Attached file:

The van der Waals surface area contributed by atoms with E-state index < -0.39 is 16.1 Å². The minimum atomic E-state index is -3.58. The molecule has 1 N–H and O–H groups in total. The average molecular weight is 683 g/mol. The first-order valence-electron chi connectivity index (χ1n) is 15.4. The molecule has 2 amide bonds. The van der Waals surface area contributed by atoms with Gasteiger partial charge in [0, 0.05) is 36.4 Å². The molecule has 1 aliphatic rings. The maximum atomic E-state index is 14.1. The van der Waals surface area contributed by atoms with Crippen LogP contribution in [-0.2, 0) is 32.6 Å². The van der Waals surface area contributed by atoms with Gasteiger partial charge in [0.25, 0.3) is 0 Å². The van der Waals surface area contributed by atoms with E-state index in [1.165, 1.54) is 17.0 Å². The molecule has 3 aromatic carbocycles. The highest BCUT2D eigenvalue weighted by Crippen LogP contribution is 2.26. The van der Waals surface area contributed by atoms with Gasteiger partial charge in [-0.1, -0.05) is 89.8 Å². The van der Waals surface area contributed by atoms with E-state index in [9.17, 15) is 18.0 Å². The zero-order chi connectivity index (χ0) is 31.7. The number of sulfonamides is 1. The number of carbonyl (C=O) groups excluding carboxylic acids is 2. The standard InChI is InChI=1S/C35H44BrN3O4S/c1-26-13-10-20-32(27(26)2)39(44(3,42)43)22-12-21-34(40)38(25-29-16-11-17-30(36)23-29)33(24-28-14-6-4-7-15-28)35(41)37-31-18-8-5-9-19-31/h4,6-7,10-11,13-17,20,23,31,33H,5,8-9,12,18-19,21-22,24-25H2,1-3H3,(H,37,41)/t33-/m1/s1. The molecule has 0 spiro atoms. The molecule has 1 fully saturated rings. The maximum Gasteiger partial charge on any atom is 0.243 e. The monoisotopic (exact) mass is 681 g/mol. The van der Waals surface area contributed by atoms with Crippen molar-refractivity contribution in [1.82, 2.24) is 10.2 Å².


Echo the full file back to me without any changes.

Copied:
The van der Waals surface area contributed by atoms with E-state index < -0.39 is 16.1 Å². The minimum atomic E-state index is -3.58. The molecule has 1 N–H and O–H groups in total. The average molecular weight is 683 g/mol. The first-order valence-electron chi connectivity index (χ1n) is 15.4. The molecule has 2 amide bonds. The van der Waals surface area contributed by atoms with Gasteiger partial charge in [0, 0.05) is 36.4 Å². The molecule has 1 aliphatic rings. The maximum atomic E-state index is 14.1. The van der Waals surface area contributed by atoms with Crippen LogP contribution in [-0.2, 0) is 32.6 Å². The van der Waals surface area contributed by atoms with Gasteiger partial charge in [0.25, 0.3) is 0 Å². The van der Waals surface area contributed by atoms with E-state index in [1.165, 1.54) is 17.0 Å². The molecule has 3 aromatic carbocycles. The highest BCUT2D eigenvalue weighted by Crippen LogP contribution is 2.26. The van der Waals surface area contributed by atoms with Gasteiger partial charge in [-0.1, -0.05) is 89.8 Å². The van der Waals surface area contributed by atoms with E-state index in [9.17, 15) is 18.0 Å². The zero-order chi connectivity index (χ0) is 31.7. The number of sulfonamides is 1. The number of carbonyl (C=O) groups excluding carboxylic acids is 2. The standard InChI is InChI=1S/C35H44BrN3O4S/c1-26-13-10-20-32(27(26)2)39(44(3,42)43)22-12-21-34(40)38(25-29-16-11-17-30(36)23-29)33(24-28-14-6-4-7-15-28)35(41)37-31-18-8-5-9-19-31/h4,6-7,10-11,13-17,20,23,31,33H,5,8-9,12,18-19,21-22,24-25H2,1-3H3,(H,37,41)/t33-/m1/s1. The molecule has 0 spiro atoms. The molecule has 1 fully saturated rings. The maximum Gasteiger partial charge on any atom is 0.243 e. The monoisotopic (exact) mass is 681 g/mol. The van der Waals surface area contributed by atoms with Crippen molar-refractivity contribution in [1.82, 2.24) is 10.2 Å².